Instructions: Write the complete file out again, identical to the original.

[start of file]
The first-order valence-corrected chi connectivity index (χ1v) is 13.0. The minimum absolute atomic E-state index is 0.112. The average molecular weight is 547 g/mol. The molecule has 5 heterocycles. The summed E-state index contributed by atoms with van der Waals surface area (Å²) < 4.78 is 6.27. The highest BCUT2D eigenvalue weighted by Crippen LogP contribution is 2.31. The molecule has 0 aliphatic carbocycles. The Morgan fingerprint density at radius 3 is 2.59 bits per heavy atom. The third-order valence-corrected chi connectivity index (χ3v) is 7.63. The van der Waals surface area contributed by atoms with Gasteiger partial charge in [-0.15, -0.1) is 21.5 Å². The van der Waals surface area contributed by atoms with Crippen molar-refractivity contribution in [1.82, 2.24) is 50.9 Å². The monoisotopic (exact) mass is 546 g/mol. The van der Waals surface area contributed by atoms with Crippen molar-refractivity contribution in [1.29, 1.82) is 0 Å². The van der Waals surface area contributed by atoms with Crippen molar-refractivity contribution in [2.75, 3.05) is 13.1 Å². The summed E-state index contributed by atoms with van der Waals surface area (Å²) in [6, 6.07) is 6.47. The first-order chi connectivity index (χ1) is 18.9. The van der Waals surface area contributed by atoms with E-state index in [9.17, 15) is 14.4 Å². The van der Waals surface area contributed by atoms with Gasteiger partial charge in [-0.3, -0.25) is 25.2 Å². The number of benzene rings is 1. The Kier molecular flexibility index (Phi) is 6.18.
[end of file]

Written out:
The first-order valence-corrected chi connectivity index (χ1v) is 13.0. The minimum absolute atomic E-state index is 0.112. The average molecular weight is 547 g/mol. The molecule has 5 heterocycles. The summed E-state index contributed by atoms with van der Waals surface area (Å²) < 4.78 is 6.27. The highest BCUT2D eigenvalue weighted by Crippen LogP contribution is 2.31. The molecule has 0 aliphatic carbocycles. The Morgan fingerprint density at radius 3 is 2.59 bits per heavy atom. The third-order valence-corrected chi connectivity index (χ3v) is 7.63. The van der Waals surface area contributed by atoms with Gasteiger partial charge in [-0.15, -0.1) is 21.5 Å². The van der Waals surface area contributed by atoms with Crippen molar-refractivity contribution in [1.82, 2.24) is 50.9 Å². The monoisotopic (exact) mass is 546 g/mol. The van der Waals surface area contributed by atoms with Crippen molar-refractivity contribution in [1.29, 1.82) is 0 Å². The van der Waals surface area contributed by atoms with Crippen molar-refractivity contribution in [2.75, 3.05) is 13.1 Å². The summed E-state index contributed by atoms with van der Waals surface area (Å²) in [6, 6.07) is 6.47. The first-order chi connectivity index (χ1) is 18.9. The van der Waals surface area contributed by atoms with E-state index in [9.17, 15) is 14.4 Å². The van der Waals surface area contributed by atoms with Gasteiger partial charge in [-0.3, -0.25) is 25.2 Å². The number of benzene rings is 1. The Kier molecular flexibility index (Phi) is 6.18.